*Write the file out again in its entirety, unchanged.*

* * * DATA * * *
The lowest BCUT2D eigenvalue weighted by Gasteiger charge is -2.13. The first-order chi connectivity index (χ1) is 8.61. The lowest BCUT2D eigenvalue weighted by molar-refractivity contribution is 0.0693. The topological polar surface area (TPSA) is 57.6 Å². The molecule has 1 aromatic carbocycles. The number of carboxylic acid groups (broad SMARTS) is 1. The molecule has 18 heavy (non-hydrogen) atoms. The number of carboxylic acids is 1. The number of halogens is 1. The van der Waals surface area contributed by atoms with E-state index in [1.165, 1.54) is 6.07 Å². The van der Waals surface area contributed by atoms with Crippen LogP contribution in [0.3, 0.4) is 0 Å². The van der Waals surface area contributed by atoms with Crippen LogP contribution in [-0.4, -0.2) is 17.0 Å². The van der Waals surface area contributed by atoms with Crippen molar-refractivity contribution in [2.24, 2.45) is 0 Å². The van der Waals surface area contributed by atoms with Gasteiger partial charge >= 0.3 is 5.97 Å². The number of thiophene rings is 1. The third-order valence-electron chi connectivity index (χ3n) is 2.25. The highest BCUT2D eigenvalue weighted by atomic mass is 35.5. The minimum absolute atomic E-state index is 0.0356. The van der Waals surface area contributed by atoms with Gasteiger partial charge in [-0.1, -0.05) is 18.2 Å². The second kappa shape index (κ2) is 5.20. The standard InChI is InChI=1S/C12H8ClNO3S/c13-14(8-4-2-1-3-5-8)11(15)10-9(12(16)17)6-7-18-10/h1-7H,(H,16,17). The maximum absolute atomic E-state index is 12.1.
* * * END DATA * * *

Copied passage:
The lowest BCUT2D eigenvalue weighted by Gasteiger charge is -2.13. The first-order chi connectivity index (χ1) is 8.61. The lowest BCUT2D eigenvalue weighted by molar-refractivity contribution is 0.0693. The topological polar surface area (TPSA) is 57.6 Å². The molecule has 1 aromatic carbocycles. The number of carboxylic acid groups (broad SMARTS) is 1. The molecule has 18 heavy (non-hydrogen) atoms. The number of carboxylic acids is 1. The number of halogens is 1. The van der Waals surface area contributed by atoms with E-state index in [1.165, 1.54) is 6.07 Å². The van der Waals surface area contributed by atoms with Crippen LogP contribution in [0.3, 0.4) is 0 Å². The van der Waals surface area contributed by atoms with Crippen LogP contribution in [-0.4, -0.2) is 17.0 Å². The van der Waals surface area contributed by atoms with Crippen molar-refractivity contribution in [2.24, 2.45) is 0 Å². The van der Waals surface area contributed by atoms with Gasteiger partial charge >= 0.3 is 5.97 Å². The number of thiophene rings is 1. The third-order valence-electron chi connectivity index (χ3n) is 2.25. The highest BCUT2D eigenvalue weighted by atomic mass is 35.5. The minimum absolute atomic E-state index is 0.0356. The van der Waals surface area contributed by atoms with Gasteiger partial charge in [-0.1, -0.05) is 18.2 Å². The second kappa shape index (κ2) is 5.20. The standard InChI is InChI=1S/C12H8ClNO3S/c13-14(8-4-2-1-3-5-8)11(15)10-9(12(16)17)6-7-18-10/h1-7H,(H,16,17). The maximum absolute atomic E-state index is 12.1.